Peter Lyons

Lighting Up Your JavaScript With the Debugger

The Debugger is a Fantastic Comprehension Aid

For most of my time as a programmer, I've been in the "no fancy tools camp". I spurned IDEs (and still do), complex build tools, any flavor of a "project" file an editor needed to supplement the filesystem layout, code analyzers, coverage tools, and all that ilk. I got things done by printing to stdout, kept it simple, and moved on. Not that I haven't tried all of these things at some point or another, but I found all of them were so awkward and cumbersome that not a single one of them stayed in my tool box beyond that initial experimentation or a single project.

However, things have changed with the current state of the Chrome developer tools debugger. I now use this tool constantly and find it to be an absolutely key piece of my arsenal. It's definitely in my top five most valuable tools list. It's not absolutely necessary, but getting by without it now feels like groping around in the dark when there's a perfectly good light switch available.

I attribute this mostly to the fact that Chrome made this tool built-in to the browser and ready to go with the click of a context menu. No plugin. No extension. No special developer build. No configuration file. It's just there and it works.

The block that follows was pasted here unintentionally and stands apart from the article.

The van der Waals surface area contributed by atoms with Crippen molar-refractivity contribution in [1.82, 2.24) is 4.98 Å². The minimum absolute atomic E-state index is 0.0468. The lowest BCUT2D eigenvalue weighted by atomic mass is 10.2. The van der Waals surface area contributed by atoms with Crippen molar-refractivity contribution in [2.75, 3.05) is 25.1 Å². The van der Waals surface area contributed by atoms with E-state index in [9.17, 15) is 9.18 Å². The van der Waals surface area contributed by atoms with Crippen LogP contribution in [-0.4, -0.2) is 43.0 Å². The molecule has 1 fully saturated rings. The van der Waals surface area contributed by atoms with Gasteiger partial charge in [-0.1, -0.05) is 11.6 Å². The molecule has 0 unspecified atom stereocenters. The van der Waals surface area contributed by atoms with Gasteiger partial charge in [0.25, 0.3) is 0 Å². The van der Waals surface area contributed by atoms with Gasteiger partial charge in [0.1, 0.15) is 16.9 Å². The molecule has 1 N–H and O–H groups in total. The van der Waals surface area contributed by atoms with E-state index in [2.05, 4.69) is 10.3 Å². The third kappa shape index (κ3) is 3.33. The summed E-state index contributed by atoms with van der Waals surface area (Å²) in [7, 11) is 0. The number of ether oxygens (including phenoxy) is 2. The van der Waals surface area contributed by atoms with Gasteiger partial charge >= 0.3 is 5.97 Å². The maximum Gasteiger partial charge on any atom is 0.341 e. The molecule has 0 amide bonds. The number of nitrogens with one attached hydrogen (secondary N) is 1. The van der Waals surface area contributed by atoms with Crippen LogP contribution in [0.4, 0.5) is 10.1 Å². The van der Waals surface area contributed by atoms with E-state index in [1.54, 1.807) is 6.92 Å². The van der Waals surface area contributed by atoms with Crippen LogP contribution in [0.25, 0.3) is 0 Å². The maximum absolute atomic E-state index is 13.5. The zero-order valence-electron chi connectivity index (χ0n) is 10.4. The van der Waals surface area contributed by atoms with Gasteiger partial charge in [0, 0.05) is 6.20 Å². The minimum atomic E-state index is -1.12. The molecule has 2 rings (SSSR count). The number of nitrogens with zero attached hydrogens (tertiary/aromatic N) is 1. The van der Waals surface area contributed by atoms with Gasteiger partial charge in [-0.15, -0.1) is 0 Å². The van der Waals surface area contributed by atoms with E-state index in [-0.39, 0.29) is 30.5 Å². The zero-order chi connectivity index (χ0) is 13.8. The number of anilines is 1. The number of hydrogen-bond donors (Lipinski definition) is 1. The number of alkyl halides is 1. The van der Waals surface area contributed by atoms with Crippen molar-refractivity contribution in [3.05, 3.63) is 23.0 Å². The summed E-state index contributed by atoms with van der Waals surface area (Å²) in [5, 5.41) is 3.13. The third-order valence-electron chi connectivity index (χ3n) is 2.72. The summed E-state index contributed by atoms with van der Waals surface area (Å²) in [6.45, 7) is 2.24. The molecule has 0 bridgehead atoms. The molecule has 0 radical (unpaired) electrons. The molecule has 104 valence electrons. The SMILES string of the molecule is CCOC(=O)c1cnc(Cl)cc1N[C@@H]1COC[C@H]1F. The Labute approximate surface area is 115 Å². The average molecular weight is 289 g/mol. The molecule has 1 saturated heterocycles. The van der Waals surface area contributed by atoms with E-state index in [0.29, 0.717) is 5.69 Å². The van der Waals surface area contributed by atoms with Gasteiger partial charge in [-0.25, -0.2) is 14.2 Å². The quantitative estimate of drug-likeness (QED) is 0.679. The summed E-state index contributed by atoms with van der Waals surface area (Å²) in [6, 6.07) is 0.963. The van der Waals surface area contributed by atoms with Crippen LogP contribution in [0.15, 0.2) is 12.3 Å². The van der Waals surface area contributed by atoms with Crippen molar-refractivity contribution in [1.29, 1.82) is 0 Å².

However, my main goal with this post is not to convince you to use the debugger because it will allow you to find a fix specific bugs more quickly. I want to convince you that stepping through your program in the debugger is a fundamentally valuable experience that will massively increase your understanding of the JavaScript language, the runtime, your own code, and the libraries you are using. It's exploratory, connected, illuminated, and surprising. The analogy I make is if writing to stdout is shining a flashlight on a particular variable value in your program, running the debugger is a bright lantern lighting up huge areas for you. You will see things without having to be specifically looking for them in a particular place a priori.